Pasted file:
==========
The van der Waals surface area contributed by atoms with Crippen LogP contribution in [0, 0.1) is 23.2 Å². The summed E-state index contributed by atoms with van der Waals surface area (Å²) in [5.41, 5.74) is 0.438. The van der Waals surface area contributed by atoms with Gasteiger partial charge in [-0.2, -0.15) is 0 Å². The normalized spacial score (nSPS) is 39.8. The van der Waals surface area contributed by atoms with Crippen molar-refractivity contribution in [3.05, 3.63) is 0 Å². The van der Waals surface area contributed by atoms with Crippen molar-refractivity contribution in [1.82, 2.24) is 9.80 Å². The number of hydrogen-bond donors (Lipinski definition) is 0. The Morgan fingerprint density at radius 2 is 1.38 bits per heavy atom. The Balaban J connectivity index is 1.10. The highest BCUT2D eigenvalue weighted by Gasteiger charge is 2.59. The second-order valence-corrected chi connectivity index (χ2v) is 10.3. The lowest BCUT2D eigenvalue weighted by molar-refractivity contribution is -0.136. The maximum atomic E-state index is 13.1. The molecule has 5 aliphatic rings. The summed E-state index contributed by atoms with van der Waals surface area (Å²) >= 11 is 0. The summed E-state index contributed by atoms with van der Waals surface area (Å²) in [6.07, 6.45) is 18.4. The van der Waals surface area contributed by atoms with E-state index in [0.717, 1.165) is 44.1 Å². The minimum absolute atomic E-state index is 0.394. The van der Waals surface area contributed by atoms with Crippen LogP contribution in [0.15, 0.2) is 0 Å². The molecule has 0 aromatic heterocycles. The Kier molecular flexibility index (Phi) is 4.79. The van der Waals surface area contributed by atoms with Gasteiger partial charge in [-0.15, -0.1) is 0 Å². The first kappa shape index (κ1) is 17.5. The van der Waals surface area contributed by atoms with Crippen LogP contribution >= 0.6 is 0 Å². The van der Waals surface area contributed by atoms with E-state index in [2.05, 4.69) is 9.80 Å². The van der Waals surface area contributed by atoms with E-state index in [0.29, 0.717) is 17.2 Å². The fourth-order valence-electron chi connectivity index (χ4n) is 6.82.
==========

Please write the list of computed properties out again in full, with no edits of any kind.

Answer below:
The van der Waals surface area contributed by atoms with Crippen LogP contribution in [0, 0.1) is 23.2 Å². The summed E-state index contributed by atoms with van der Waals surface area (Å²) in [5.41, 5.74) is 0.438. The van der Waals surface area contributed by atoms with Gasteiger partial charge in [-0.2, -0.15) is 0 Å². The normalized spacial score (nSPS) is 39.8. The van der Waals surface area contributed by atoms with Crippen molar-refractivity contribution in [3.05, 3.63) is 0 Å². The van der Waals surface area contributed by atoms with Crippen molar-refractivity contribution in [1.82, 2.24) is 9.80 Å². The number of hydrogen-bond donors (Lipinski definition) is 0. The Morgan fingerprint density at radius 2 is 1.38 bits per heavy atom. The Balaban J connectivity index is 1.10. The highest BCUT2D eigenvalue weighted by Gasteiger charge is 2.59. The second-order valence-corrected chi connectivity index (χ2v) is 10.3. The lowest BCUT2D eigenvalue weighted by molar-refractivity contribution is -0.136. The maximum atomic E-state index is 13.1. The molecule has 5 aliphatic rings. The summed E-state index contributed by atoms with van der Waals surface area (Å²) >= 11 is 0. The summed E-state index contributed by atoms with van der Waals surface area (Å²) in [6.07, 6.45) is 18.4. The van der Waals surface area contributed by atoms with E-state index in [0.717, 1.165) is 44.1 Å². The minimum absolute atomic E-state index is 0.394. The van der Waals surface area contributed by atoms with Crippen LogP contribution in [0.15, 0.2) is 0 Å². The molecule has 0 aromatic heterocycles. The Kier molecular flexibility index (Phi) is 4.79. The van der Waals surface area contributed by atoms with Gasteiger partial charge in [-0.15, -0.1) is 0 Å². The first kappa shape index (κ1) is 17.5. The van der Waals surface area contributed by atoms with Crippen LogP contribution >= 0.6 is 0 Å². The van der Waals surface area contributed by atoms with E-state index in [2.05, 4.69) is 9.80 Å². The van der Waals surface area contributed by atoms with E-state index in [0.29, 0.717) is 17.2 Å². The fourth-order valence-electron chi connectivity index (χ4n) is 6.82.